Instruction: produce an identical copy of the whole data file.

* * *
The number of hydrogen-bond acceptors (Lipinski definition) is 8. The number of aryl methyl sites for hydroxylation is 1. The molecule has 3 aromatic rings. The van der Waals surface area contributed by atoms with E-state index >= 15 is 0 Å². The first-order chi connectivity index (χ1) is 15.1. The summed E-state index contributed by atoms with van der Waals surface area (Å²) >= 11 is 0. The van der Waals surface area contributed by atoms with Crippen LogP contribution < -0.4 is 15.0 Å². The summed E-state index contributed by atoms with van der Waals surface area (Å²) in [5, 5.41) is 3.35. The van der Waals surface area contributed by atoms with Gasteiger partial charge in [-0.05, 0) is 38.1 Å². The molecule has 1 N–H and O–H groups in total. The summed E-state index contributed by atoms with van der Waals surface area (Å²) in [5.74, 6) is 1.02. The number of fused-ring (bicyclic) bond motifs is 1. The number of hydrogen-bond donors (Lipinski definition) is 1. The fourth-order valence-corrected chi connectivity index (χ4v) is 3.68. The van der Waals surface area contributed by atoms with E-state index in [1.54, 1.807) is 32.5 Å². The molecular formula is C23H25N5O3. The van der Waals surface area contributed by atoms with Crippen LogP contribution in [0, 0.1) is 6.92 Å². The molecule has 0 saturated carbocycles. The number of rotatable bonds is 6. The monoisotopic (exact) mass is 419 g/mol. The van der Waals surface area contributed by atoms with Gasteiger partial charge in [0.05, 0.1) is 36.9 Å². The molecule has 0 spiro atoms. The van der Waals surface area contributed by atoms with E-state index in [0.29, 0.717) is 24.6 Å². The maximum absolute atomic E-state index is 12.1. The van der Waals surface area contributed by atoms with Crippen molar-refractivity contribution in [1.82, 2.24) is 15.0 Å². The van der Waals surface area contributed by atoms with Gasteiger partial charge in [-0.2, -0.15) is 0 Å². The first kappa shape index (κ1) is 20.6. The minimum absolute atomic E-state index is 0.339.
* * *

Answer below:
The number of hydrogen-bond acceptors (Lipinski definition) is 8. The number of aryl methyl sites for hydroxylation is 1. The molecule has 3 aromatic rings. The van der Waals surface area contributed by atoms with E-state index >= 15 is 0 Å². The first-order chi connectivity index (χ1) is 15.1. The summed E-state index contributed by atoms with van der Waals surface area (Å²) >= 11 is 0. The van der Waals surface area contributed by atoms with Crippen LogP contribution < -0.4 is 15.0 Å². The summed E-state index contributed by atoms with van der Waals surface area (Å²) in [5, 5.41) is 3.35. The van der Waals surface area contributed by atoms with Gasteiger partial charge in [-0.05, 0) is 38.1 Å². The molecule has 1 N–H and O–H groups in total. The summed E-state index contributed by atoms with van der Waals surface area (Å²) in [5.74, 6) is 1.02. The number of fused-ring (bicyclic) bond motifs is 1. The number of hydrogen-bond donors (Lipinski definition) is 1. The fourth-order valence-corrected chi connectivity index (χ4v) is 3.68. The van der Waals surface area contributed by atoms with E-state index in [1.54, 1.807) is 32.5 Å². The molecular formula is C23H25N5O3. The van der Waals surface area contributed by atoms with Crippen LogP contribution in [0, 0.1) is 6.92 Å². The molecule has 0 saturated carbocycles. The number of rotatable bonds is 6. The monoisotopic (exact) mass is 419 g/mol. The van der Waals surface area contributed by atoms with Gasteiger partial charge in [0.05, 0.1) is 36.9 Å². The molecule has 0 spiro atoms. The van der Waals surface area contributed by atoms with E-state index in [0.29, 0.717) is 24.6 Å². The maximum absolute atomic E-state index is 12.1. The van der Waals surface area contributed by atoms with Crippen molar-refractivity contribution in [1.82, 2.24) is 15.0 Å². The van der Waals surface area contributed by atoms with Gasteiger partial charge in [-0.2, -0.15) is 0 Å². The first kappa shape index (κ1) is 20.6. The minimum absolute atomic E-state index is 0.339.